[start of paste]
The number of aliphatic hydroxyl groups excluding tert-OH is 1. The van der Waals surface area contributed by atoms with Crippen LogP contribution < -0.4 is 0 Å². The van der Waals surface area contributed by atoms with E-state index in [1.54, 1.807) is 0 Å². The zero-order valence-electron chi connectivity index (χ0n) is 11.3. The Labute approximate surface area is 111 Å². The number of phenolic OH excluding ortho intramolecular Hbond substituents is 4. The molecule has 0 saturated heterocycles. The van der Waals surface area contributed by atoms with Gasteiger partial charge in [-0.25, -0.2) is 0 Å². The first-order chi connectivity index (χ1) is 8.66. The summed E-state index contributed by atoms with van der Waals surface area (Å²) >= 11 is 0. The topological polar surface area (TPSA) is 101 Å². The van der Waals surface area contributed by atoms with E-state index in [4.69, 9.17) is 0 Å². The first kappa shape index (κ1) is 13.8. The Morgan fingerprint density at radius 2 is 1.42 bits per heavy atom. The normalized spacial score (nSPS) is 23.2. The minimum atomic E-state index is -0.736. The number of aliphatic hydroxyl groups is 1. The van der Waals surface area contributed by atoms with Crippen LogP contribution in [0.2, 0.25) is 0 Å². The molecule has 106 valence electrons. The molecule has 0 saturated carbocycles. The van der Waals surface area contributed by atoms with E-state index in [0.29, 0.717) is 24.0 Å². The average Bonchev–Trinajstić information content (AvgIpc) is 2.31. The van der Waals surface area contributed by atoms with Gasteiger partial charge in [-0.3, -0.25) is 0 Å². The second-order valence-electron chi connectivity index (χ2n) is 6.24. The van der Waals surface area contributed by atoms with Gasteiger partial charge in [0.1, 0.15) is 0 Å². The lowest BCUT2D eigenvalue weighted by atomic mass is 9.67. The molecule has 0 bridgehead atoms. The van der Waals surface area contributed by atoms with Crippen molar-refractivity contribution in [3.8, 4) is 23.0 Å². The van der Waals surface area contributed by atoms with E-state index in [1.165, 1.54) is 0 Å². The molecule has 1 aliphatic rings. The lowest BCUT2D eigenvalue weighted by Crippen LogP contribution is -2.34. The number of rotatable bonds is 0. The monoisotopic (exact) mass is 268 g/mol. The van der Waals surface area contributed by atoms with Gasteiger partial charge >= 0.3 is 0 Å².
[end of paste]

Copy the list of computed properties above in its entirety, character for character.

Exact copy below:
The number of aliphatic hydroxyl groups excluding tert-OH is 1. The van der Waals surface area contributed by atoms with Crippen LogP contribution < -0.4 is 0 Å². The van der Waals surface area contributed by atoms with E-state index in [1.54, 1.807) is 0 Å². The zero-order valence-electron chi connectivity index (χ0n) is 11.3. The Labute approximate surface area is 111 Å². The number of phenolic OH excluding ortho intramolecular Hbond substituents is 4. The molecule has 0 saturated heterocycles. The van der Waals surface area contributed by atoms with Gasteiger partial charge in [-0.25, -0.2) is 0 Å². The first-order chi connectivity index (χ1) is 8.66. The summed E-state index contributed by atoms with van der Waals surface area (Å²) >= 11 is 0. The topological polar surface area (TPSA) is 101 Å². The van der Waals surface area contributed by atoms with E-state index in [4.69, 9.17) is 0 Å². The first kappa shape index (κ1) is 13.8. The Morgan fingerprint density at radius 2 is 1.42 bits per heavy atom. The normalized spacial score (nSPS) is 23.2. The minimum atomic E-state index is -0.736. The number of aliphatic hydroxyl groups is 1. The van der Waals surface area contributed by atoms with Crippen LogP contribution in [0.2, 0.25) is 0 Å². The molecule has 106 valence electrons. The molecule has 0 saturated carbocycles. The van der Waals surface area contributed by atoms with E-state index in [0.29, 0.717) is 24.0 Å². The average Bonchev–Trinajstić information content (AvgIpc) is 2.31. The van der Waals surface area contributed by atoms with Gasteiger partial charge in [-0.3, -0.25) is 0 Å². The second-order valence-electron chi connectivity index (χ2n) is 6.24. The van der Waals surface area contributed by atoms with Gasteiger partial charge in [0.1, 0.15) is 0 Å². The lowest BCUT2D eigenvalue weighted by atomic mass is 9.67. The molecule has 0 bridgehead atoms. The van der Waals surface area contributed by atoms with Crippen molar-refractivity contribution in [3.8, 4) is 23.0 Å². The van der Waals surface area contributed by atoms with E-state index in [1.165, 1.54) is 0 Å². The molecule has 1 aliphatic rings. The lowest BCUT2D eigenvalue weighted by Crippen LogP contribution is -2.34. The number of rotatable bonds is 0. The monoisotopic (exact) mass is 268 g/mol. The van der Waals surface area contributed by atoms with Gasteiger partial charge >= 0.3 is 0 Å².